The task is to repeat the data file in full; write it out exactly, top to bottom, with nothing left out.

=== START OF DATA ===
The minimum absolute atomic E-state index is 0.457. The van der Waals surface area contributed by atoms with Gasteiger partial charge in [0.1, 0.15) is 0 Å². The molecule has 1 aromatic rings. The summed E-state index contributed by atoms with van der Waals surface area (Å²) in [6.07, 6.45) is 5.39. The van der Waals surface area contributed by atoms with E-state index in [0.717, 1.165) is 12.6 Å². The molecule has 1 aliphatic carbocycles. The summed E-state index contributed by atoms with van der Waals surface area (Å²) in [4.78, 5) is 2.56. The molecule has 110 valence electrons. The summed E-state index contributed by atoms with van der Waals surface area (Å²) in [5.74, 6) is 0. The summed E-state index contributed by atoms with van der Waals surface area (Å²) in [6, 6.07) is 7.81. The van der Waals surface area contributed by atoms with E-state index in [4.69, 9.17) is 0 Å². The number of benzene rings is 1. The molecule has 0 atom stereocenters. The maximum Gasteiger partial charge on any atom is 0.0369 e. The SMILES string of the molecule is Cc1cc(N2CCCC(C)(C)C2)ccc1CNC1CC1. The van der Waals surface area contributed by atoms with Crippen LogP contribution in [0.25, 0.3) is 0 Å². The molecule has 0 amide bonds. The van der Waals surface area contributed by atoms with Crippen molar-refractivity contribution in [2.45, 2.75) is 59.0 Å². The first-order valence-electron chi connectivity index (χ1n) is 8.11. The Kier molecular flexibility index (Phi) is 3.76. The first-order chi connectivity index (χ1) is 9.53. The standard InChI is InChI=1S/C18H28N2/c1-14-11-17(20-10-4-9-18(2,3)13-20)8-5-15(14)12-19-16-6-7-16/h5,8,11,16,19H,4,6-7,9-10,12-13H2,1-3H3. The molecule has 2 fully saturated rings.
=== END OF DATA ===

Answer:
The minimum absolute atomic E-state index is 0.457. The van der Waals surface area contributed by atoms with Gasteiger partial charge in [0.1, 0.15) is 0 Å². The molecule has 1 aromatic rings. The summed E-state index contributed by atoms with van der Waals surface area (Å²) in [6.07, 6.45) is 5.39. The van der Waals surface area contributed by atoms with E-state index in [0.717, 1.165) is 12.6 Å². The molecule has 1 aliphatic carbocycles. The summed E-state index contributed by atoms with van der Waals surface area (Å²) in [4.78, 5) is 2.56. The molecule has 110 valence electrons. The summed E-state index contributed by atoms with van der Waals surface area (Å²) in [5.74, 6) is 0. The summed E-state index contributed by atoms with van der Waals surface area (Å²) in [6, 6.07) is 7.81. The van der Waals surface area contributed by atoms with E-state index in [4.69, 9.17) is 0 Å². The number of benzene rings is 1. The molecule has 0 atom stereocenters. The maximum Gasteiger partial charge on any atom is 0.0369 e. The SMILES string of the molecule is Cc1cc(N2CCCC(C)(C)C2)ccc1CNC1CC1. The van der Waals surface area contributed by atoms with Crippen LogP contribution in [0.25, 0.3) is 0 Å². The molecule has 0 amide bonds. The van der Waals surface area contributed by atoms with Crippen molar-refractivity contribution in [2.45, 2.75) is 59.0 Å². The first-order valence-electron chi connectivity index (χ1n) is 8.11. The Kier molecular flexibility index (Phi) is 3.76. The first-order chi connectivity index (χ1) is 9.53. The standard InChI is InChI=1S/C18H28N2/c1-14-11-17(20-10-4-9-18(2,3)13-20)8-5-15(14)12-19-16-6-7-16/h5,8,11,16,19H,4,6-7,9-10,12-13H2,1-3H3. The molecule has 2 fully saturated rings.